Recently Dr. Mark Seeley, Department of Soil, Water, and Climate at the University of Minnesota spoke on the topic, “Adapting to Climate Change in Minnesota”. Dr. Seeley has been at the University since 1978, is heard on Minnesota Public Radio (MPR), and has authored a newsletter Minnesota Weather Talk, since 1992. Mark also writes WeatherTalk, a weather blog.
Dr. Seeley began with a few facts regarding extreme weather conditions on this day in history for Minnesota:
- On Ground Hog Day, 1996 Tower, MN recorded the coldest Ground Hog Day in U.S. history, -600!
- February 2, 1997, it was 660 in Wheaton, MN (Traverse Co.)
- February 2, 1915, Caledonia, MN (Houston Co.) received 20” of snow
- February 2 – February 3, 1947, Crookston, MN (Polk Co.) recorded a dust storm
Dr. Seeley participates in CAP, Climate Adaptation Partnership, a group of professionals from a variety of fields, horticulturalists, climatologists, architects who share information and experiences in their fields about weather and changing climates.
Basic drivers and perceptions of climate:
- Some climate changes are explained by earth, sun, ocean currents, volcanic eruptions, and jet streams
- Land use and landscape changes (urbanization, drainage changes, irrigation) have an effect on climate
- Anthropogenic emissions (greenhouse gases) affect climate
- Perceptions of climate change are built into the design and management of our infrastructure (i.e. the energy grid) and management of our natural resources
- 2014, on a global basis, was the warmest year since record keeping began in 1880; Minnesota experienced its 22nd coldest year in 2014 (from 1885-2014)
Climate change disparities/fingerprinting
- Warmer temperatures in winter – higher minimum temperatures
- Increasing dew points – affects home gardeners as more moisture affects plant respiration
- Minnesota has increasing average mean annual temperatures and frost free periods are expanding – increased by 10+ days from 1900 – 2002
- Urban heat island is spreading into what were previously rural/farm areas
- Plant hardiness zones were changed, Zones 3 & 4 showing more plant adaptability and Zone 5 has crept into the Twin Cities
Changes in Minnesota climate statistics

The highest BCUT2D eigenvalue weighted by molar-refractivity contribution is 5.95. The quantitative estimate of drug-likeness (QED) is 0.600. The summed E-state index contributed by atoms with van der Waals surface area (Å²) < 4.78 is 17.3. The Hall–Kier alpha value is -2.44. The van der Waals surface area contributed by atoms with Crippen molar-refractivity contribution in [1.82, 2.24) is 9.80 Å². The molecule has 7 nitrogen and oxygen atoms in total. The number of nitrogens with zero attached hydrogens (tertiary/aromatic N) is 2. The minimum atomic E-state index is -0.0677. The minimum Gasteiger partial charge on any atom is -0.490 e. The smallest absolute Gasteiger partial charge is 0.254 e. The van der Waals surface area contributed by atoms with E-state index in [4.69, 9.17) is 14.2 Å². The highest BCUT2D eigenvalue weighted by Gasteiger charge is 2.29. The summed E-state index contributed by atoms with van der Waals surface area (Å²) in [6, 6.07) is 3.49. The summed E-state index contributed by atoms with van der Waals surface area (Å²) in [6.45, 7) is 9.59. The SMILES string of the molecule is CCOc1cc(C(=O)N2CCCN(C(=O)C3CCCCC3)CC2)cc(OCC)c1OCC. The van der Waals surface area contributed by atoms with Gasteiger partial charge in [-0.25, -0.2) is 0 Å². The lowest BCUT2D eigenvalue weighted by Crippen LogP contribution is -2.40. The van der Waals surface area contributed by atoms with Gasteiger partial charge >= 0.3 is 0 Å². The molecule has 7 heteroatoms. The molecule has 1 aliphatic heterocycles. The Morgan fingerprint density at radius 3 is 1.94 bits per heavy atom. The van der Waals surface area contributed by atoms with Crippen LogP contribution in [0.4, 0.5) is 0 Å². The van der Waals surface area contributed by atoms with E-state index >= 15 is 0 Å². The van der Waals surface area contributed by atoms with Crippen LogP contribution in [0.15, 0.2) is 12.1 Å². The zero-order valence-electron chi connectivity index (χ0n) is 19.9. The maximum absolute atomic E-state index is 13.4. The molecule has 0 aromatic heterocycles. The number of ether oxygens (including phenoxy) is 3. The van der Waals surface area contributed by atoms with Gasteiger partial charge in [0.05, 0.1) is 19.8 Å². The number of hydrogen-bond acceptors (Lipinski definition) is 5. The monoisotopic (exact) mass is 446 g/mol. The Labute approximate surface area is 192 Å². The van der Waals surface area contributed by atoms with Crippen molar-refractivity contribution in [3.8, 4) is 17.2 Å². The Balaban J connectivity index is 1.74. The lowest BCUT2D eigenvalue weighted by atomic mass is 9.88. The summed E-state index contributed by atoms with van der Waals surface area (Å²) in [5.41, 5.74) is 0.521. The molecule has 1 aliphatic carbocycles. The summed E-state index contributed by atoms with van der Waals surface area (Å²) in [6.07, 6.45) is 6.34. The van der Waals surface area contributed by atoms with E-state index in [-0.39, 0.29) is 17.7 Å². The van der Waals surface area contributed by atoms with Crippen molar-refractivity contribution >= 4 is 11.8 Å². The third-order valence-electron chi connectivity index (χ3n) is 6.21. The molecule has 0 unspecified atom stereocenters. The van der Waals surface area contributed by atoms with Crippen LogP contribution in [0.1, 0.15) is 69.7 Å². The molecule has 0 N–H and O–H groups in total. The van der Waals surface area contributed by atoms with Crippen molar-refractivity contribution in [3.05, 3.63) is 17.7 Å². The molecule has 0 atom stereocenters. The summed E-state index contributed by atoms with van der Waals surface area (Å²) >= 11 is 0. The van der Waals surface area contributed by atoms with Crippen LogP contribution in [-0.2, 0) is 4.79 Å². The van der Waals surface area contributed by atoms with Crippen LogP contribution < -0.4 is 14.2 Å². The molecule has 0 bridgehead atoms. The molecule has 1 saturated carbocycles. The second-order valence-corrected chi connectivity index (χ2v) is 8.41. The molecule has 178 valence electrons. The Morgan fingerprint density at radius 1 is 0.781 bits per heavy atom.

- Until 1983, no 800 dew point had been recorded in Minnesota; in 2012, Minnesota had 248 hours of 700 + dew points which inflates the heat index
- In July 2011, Moorhead had a 1340 heat index, a North American record
- Precipitation normal have increased 20% in the Twin Cities
- More precipitation is coming in intense thunderstorms
Changes in extremes
- Drought disasters and flood disasters were seen in the same counties in 2012
- Days with severe weather parameters increasing (previously 70-80 such days in OK and KS, now seen in IA, MN)
- In 2010, Minnesota recorded the most tornadoes of any state in the nation; 48 tornadoes were recorded on June 17, 2010
Consequences of climate change
- Adjustments needed to storm sewer systems, irrigation, drainage, runoff, sediment, and shoreline management
- Fisheries management has changed (water warming, changes winter ice cover/depth)
- Public health is changing (allergies/molds, high heat index effect on population, especially elderly, MS and COPD patients may have special needs due to the changes in climate
- Flood potential is changing and affecting different areas
- Changes in biological organisms (life cycles of pathogens, pests, microbes change with temperature/precipitation)
- Longer growing seasons/zone changes
- Insurance premiums increasing due to increased storm activity
- Increased frequency of heat advisories and warnings
Dr. Seeley’s summary and closing thoughts:
- Landscape and atmospheric changes drive most climate change; in response to a brief discussion, he indicated deforestation may cause localized changes.
- Minnesota weather data is obtained from 1502 weather observers throughout the state.
- 8,923 records were broken in 10 years in Minnesota (highs, lows, precipitation totals, warnings, etc.).
Dr. Seeley may be contacted at email@example.com.